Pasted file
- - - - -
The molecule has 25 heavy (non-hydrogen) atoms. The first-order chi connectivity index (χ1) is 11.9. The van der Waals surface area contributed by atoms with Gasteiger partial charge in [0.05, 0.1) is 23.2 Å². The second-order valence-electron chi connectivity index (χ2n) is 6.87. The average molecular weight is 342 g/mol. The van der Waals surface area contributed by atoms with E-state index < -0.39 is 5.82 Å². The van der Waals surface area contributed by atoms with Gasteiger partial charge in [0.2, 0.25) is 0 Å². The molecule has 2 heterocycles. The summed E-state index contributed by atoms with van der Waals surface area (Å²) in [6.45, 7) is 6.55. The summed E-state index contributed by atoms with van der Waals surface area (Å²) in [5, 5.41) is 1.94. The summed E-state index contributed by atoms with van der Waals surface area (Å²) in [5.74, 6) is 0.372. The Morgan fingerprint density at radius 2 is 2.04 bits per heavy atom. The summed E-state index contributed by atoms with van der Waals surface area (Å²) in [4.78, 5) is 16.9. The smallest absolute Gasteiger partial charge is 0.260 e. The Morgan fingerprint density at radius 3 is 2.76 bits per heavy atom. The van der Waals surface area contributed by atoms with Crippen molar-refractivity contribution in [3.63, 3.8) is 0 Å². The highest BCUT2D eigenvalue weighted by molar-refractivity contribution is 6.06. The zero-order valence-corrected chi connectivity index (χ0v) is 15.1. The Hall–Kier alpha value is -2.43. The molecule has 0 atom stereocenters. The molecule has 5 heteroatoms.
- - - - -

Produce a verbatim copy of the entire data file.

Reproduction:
The molecule has 25 heavy (non-hydrogen) atoms. The first-order chi connectivity index (χ1) is 11.9. The van der Waals surface area contributed by atoms with Gasteiger partial charge in [0.05, 0.1) is 23.2 Å². The second-order valence-electron chi connectivity index (χ2n) is 6.87. The average molecular weight is 342 g/mol. The van der Waals surface area contributed by atoms with E-state index < -0.39 is 5.82 Å². The van der Waals surface area contributed by atoms with Gasteiger partial charge in [0.2, 0.25) is 0 Å². The molecule has 2 heterocycles. The summed E-state index contributed by atoms with van der Waals surface area (Å²) in [6.45, 7) is 6.55. The summed E-state index contributed by atoms with van der Waals surface area (Å²) in [5, 5.41) is 1.94. The summed E-state index contributed by atoms with van der Waals surface area (Å²) in [5.74, 6) is 0.372. The Morgan fingerprint density at radius 2 is 2.04 bits per heavy atom. The summed E-state index contributed by atoms with van der Waals surface area (Å²) in [4.78, 5) is 16.9. The smallest absolute Gasteiger partial charge is 0.260 e. The Morgan fingerprint density at radius 3 is 2.76 bits per heavy atom. The van der Waals surface area contributed by atoms with Crippen molar-refractivity contribution in [3.63, 3.8) is 0 Å². The highest BCUT2D eigenvalue weighted by molar-refractivity contribution is 6.06. The zero-order valence-corrected chi connectivity index (χ0v) is 15.1. The Hall–Kier alpha value is -2.43. The molecule has 0 atom stereocenters. The molecule has 5 heteroatoms.